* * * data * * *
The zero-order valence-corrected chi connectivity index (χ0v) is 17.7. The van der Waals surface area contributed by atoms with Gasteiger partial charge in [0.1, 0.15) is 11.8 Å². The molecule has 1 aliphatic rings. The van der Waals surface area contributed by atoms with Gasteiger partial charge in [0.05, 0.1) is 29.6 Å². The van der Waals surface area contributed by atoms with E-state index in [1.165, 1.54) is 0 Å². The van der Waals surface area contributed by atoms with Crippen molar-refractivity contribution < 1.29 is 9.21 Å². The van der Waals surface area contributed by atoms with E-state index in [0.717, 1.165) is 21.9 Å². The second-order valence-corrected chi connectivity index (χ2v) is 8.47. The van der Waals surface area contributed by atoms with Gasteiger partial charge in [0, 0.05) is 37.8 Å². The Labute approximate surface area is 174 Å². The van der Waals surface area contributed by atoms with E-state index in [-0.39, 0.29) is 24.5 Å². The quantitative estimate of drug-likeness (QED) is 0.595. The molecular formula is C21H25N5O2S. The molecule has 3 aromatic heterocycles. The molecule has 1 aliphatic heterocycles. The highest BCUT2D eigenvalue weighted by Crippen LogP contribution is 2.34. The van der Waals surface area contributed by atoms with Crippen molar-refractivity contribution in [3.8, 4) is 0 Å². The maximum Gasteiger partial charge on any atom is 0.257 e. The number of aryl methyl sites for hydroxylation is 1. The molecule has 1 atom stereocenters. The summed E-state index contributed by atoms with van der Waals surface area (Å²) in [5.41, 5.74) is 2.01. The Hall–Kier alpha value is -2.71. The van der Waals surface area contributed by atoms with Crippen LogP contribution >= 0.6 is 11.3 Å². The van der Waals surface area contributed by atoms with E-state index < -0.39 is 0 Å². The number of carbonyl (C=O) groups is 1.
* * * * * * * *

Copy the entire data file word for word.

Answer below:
The zero-order valence-corrected chi connectivity index (χ0v) is 17.7. The van der Waals surface area contributed by atoms with Gasteiger partial charge in [0.1, 0.15) is 11.8 Å². The molecule has 1 aliphatic rings. The van der Waals surface area contributed by atoms with Gasteiger partial charge in [0.05, 0.1) is 29.6 Å². The van der Waals surface area contributed by atoms with E-state index in [1.165, 1.54) is 0 Å². The van der Waals surface area contributed by atoms with Crippen molar-refractivity contribution < 1.29 is 9.21 Å². The van der Waals surface area contributed by atoms with E-state index in [0.717, 1.165) is 21.9 Å². The second-order valence-corrected chi connectivity index (χ2v) is 8.47. The van der Waals surface area contributed by atoms with Gasteiger partial charge in [0, 0.05) is 37.8 Å². The Labute approximate surface area is 174 Å². The van der Waals surface area contributed by atoms with E-state index in [-0.39, 0.29) is 24.5 Å². The quantitative estimate of drug-likeness (QED) is 0.595. The molecular formula is C21H25N5O2S. The molecule has 3 aromatic heterocycles. The molecule has 1 aliphatic heterocycles. The highest BCUT2D eigenvalue weighted by Crippen LogP contribution is 2.34. The van der Waals surface area contributed by atoms with Crippen molar-refractivity contribution in [3.8, 4) is 0 Å². The maximum Gasteiger partial charge on any atom is 0.257 e. The number of aryl methyl sites for hydroxylation is 1. The molecule has 1 atom stereocenters. The summed E-state index contributed by atoms with van der Waals surface area (Å²) in [5.41, 5.74) is 2.01. The Hall–Kier alpha value is -2.71. The van der Waals surface area contributed by atoms with Crippen LogP contribution >= 0.6 is 11.3 Å². The van der Waals surface area contributed by atoms with E-state index < -0.39 is 0 Å². The number of carbonyl (C=O) groups is 1.